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The insurance claims advocates’ view

Roger Flaxman is the Chairman of Flaxman Partners, insurance claims advocates, dealing with complex claims and claims that get into dispute.

Here is his thinking as to why now is the time for timber.

I started in the insurance industry, in fact, insuring timber buildings in the 1970’s. Most of this was in Scandinavia and northern Europe, some of it is in America and that was my basic training. Things have moved on in timber building since then. During the 1970’s there was a major change in the law, in this country, which gave rise to a class of insurance called ‘professional indemnity’. I was in at the ground floor of that and was the architect of some of the compulsory insurance schemes which were put together for the Law Society, accountants, architects, chartered surveyors and many others. I have had a career in the insurance industry, London market and overseas, where I have seen humongous numbers of construction related insurances. I’ve seen it from different perspectives, not just from the perspective of the developer, but also from the perspective all the professions. The construction industry is, by definition, a group of 20 or 30 societies, associations, professional bodies – organisations all of whom quite rightly are proud of what they do within their circuit. They are like lots of guilds. They have knowledge, they have got skills, they have professionalism. The problem is that even with all the technology and intercommunication they have, it is very difficult for those different birds, of different feathers, physically to get together and collaborate. It can be done, but it is difficult. All these organisations have different interests.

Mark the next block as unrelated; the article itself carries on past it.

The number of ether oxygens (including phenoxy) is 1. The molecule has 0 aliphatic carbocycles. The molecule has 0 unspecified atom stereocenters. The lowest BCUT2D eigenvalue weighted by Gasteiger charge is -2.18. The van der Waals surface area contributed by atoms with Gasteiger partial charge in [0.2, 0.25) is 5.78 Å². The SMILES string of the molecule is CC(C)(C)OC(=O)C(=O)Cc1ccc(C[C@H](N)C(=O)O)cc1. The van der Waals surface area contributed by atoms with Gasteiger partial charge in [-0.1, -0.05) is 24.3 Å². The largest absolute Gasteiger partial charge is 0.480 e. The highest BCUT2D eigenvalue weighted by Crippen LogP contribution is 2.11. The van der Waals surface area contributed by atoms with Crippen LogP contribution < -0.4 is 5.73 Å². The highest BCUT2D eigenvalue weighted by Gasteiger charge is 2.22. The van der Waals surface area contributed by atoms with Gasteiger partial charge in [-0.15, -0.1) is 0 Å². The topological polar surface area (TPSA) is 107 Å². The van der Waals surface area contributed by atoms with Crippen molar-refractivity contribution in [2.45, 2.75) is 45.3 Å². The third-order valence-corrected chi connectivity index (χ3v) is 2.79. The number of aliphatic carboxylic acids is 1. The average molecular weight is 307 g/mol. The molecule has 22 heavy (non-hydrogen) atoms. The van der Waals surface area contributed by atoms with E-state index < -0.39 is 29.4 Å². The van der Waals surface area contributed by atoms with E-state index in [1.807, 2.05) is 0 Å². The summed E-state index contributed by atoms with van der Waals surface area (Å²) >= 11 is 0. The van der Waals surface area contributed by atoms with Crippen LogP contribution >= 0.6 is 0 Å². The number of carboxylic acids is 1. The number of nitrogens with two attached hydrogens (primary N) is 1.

I have worked for all the professions and certainly all the trade associations in the construction industry. In all my career I have never seen them collaborate in a way that is focused enough to say to the insurance industry, together, ‘this is the way we are going do it’. The insurance industry has to insure these little parties independently, whereas it could sit back and say if you could come together and be a bit more collegiate, it will make it easier to insure them. It is chicken and egg, which party is going to move first! Recently I have been speaking to the Chartered Institute of Building and their view is very much that this is what ought to happen. Our ongoing discussions between them and the RIBA and probably the RICS are, if we can have meaningful discussions about what needs to change. Fundamentally it is two things. Regulations, not to be tighter and supervision has got to be much better, i.e., we have got to bring back the clerk of works and we have got to have a structure of building where it has got to be better from the regulations required, because if an insurer is going to say I will insure you, he has got to satisfy his shareholders that he is making a prudent, underwriting decision. At the moment they can’t make a prudent, underwriting decision to insure something they don’t understand and can’t control.